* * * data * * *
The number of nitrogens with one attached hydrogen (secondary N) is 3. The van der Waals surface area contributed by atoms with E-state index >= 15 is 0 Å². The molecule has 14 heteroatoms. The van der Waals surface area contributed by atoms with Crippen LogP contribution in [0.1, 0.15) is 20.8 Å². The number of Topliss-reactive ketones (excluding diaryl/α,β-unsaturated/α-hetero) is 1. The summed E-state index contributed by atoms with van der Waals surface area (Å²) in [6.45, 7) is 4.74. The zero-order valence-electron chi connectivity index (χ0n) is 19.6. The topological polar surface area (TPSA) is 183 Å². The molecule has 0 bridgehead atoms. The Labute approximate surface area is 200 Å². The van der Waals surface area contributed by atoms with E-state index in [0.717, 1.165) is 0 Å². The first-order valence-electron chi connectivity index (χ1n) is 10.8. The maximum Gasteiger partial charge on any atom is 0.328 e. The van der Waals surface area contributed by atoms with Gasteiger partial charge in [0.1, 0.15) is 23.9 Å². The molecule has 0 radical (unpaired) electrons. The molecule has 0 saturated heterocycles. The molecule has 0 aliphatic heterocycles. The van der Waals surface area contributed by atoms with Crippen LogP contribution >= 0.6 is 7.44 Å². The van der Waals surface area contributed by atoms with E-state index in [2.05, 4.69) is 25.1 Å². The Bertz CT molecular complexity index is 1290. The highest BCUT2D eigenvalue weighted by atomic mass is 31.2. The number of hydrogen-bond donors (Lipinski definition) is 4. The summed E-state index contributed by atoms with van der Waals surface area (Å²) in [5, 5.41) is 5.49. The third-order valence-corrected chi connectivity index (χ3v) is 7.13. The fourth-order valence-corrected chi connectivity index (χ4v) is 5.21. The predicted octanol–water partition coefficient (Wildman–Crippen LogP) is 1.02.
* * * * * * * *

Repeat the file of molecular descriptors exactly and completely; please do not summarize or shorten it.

The number of nitrogens with one attached hydrogen (secondary N) is 3. The van der Waals surface area contributed by atoms with E-state index >= 15 is 0 Å². The molecule has 14 heteroatoms. The van der Waals surface area contributed by atoms with Crippen LogP contribution in [0.1, 0.15) is 20.8 Å². The number of Topliss-reactive ketones (excluding diaryl/α,β-unsaturated/α-hetero) is 1. The summed E-state index contributed by atoms with van der Waals surface area (Å²) in [6.45, 7) is 4.74. The zero-order valence-electron chi connectivity index (χ0n) is 19.6. The topological polar surface area (TPSA) is 183 Å². The molecule has 0 bridgehead atoms. The Labute approximate surface area is 200 Å². The van der Waals surface area contributed by atoms with E-state index in [0.717, 1.165) is 0 Å². The first-order valence-electron chi connectivity index (χ1n) is 10.8. The maximum Gasteiger partial charge on any atom is 0.328 e. The van der Waals surface area contributed by atoms with Gasteiger partial charge in [0.1, 0.15) is 23.9 Å². The molecule has 0 radical (unpaired) electrons. The molecule has 0 saturated heterocycles. The molecule has 0 aliphatic heterocycles. The van der Waals surface area contributed by atoms with Crippen LogP contribution >= 0.6 is 7.44 Å². The van der Waals surface area contributed by atoms with E-state index in [2.05, 4.69) is 25.1 Å². The Bertz CT molecular complexity index is 1290. The highest BCUT2D eigenvalue weighted by atomic mass is 31.2. The number of hydrogen-bond donors (Lipinski definition) is 4. The summed E-state index contributed by atoms with van der Waals surface area (Å²) in [5, 5.41) is 5.49. The third-order valence-corrected chi connectivity index (χ3v) is 7.13. The fourth-order valence-corrected chi connectivity index (χ4v) is 5.21. The predicted octanol–water partition coefficient (Wildman–Crippen LogP) is 1.02.